Cole Phelps, former soldier and rookie investigator, has a case to solve that will lure him deep into Los Angeles’ criminal underbelly, and it all begins with the mystery of a wooden cylinder. A cylinder known as a pencil. Jabbing out a hand, he scrawls ‘ckooool’ – at least, that's how it looks, since the lead doesn't always leave a mark – on his notepad. Cole thinks hard about how to turn the page, and depresses his fingers, noting the satisfying buzz, before writing ‘hooelo’. Cole flicks his wrist to throw the pencil across the room. Surprised by the satisfying clunk as it lands on the far wall, he picks up a pencil sharpener from his desk and lobs it in the same direction. A heavier thud follows and he picks up a photo of his wife, his kids, a mug... wait, why is the pencil back again?… throwing objects faster than they can appear. Welcome to the slightly confusing world of L.A. Noire in virtual reality, an imperfect miracle of improvisation that poses big questions for all Rockstar games to follow.
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Hands up, I had no expectations for L.A. Noire on HTC Vive, and relatively little experience of virtual reality. I’d enjoyed the Star Wars Battlefront VR demo and its thrilling sense of scale, but the experience was more theme park ride than game. L.A. Noire, however, places you into a fractional alternate reality, where *almost* anything is possible, as plausible physics collide with the partially intuitive rules of controlling your own body. Wearing a headset, you’re transported into Cole’s office, and the pistol-like Vive controllers in both hands become his hands. The inset buttons become your grip command, and the analogue triggers control the shape of your fingers. It’s all context-sensitive, and when there’s no objects nearby, you can instruct your fingers to point and form circles.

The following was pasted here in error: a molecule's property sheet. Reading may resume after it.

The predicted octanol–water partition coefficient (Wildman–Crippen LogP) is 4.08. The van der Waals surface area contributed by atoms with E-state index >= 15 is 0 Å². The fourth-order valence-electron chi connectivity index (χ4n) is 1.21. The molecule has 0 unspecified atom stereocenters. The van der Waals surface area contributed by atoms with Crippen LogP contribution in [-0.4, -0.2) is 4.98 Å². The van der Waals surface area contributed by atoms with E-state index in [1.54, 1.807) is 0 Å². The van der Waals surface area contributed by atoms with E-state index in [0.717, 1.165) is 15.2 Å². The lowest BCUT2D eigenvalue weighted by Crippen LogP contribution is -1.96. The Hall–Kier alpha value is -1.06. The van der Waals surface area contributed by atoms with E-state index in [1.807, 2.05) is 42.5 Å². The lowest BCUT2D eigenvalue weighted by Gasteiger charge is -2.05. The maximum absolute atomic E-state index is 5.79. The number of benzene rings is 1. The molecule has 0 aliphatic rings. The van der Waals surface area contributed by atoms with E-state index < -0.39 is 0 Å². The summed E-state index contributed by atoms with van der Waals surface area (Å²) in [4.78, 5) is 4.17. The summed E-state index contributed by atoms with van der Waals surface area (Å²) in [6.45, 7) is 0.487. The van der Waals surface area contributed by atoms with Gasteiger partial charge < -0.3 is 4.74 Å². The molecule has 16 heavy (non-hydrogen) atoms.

It’s absurd, but in no time, you’re making circles with both hands, and improvising a pair of binoculars. In the most earnest interrogation scenes, you can lean into the suspect’s face, then step back and make a pair of finger spectacles while dancing on the spot. Or you can respond to a colleague’s request to leave a crime scene by shooting him with finger pistols and blowing them out. I mean, you can even pick up a cigar with one hand, a lighter in the other, and do that dismissive ‘bad cop’ stoop to light it up if you doubt what a suspect is saying. In Cole’s office, there’s a mirror where you can try on outfits, pop some more finger guns, then start dancing… with your actions almost, but not quite, reflected in-game.
It’s compelling, but dislocating. Some actions, like picking up objects, looking around and throwing punches are nigh-on 1:1 mirrors of reality with natural movements. Others, like turning the page on your notepad, or running – more on that later – require a new mental taxonomy, like you’ve appeared on a Saturday night game show and need to prepare a cooked meal using a string puppet. Get into a fight in L.A. Noire, and you can authentically duck and dodge punches, or hold up your hands to block. Fail to swing your fist sufficiently forwards, however, and the blow fails to connect, so you get the unusual sensation of haymaking fresh air, even though the visuals suggest you should be making a connection. The result is that you’ve really got to exaggerate the blows, like a drama school rehearsal of Rocky.
I have to do… *what*… to drive the car?
Driving is even more amazing. You have to physically insert the key in the ignition, twist it, then use a combination of the finger triggers to accelerate, and your hands to steer. It really does feel like you’re behind the wheel, and I was wincing as I missed pedestrians by inches, or ran red lights. At one stage, I panicked as the car adopted the turning circle of a combine harvester at a sharp bend and I clattered into a fire hydrant… only to look down at my hands, to realise I’d taken one hand off the wheel and was making finger circles again. And, yes, you can cruise with one hand and finger shoot people out of the window with the other.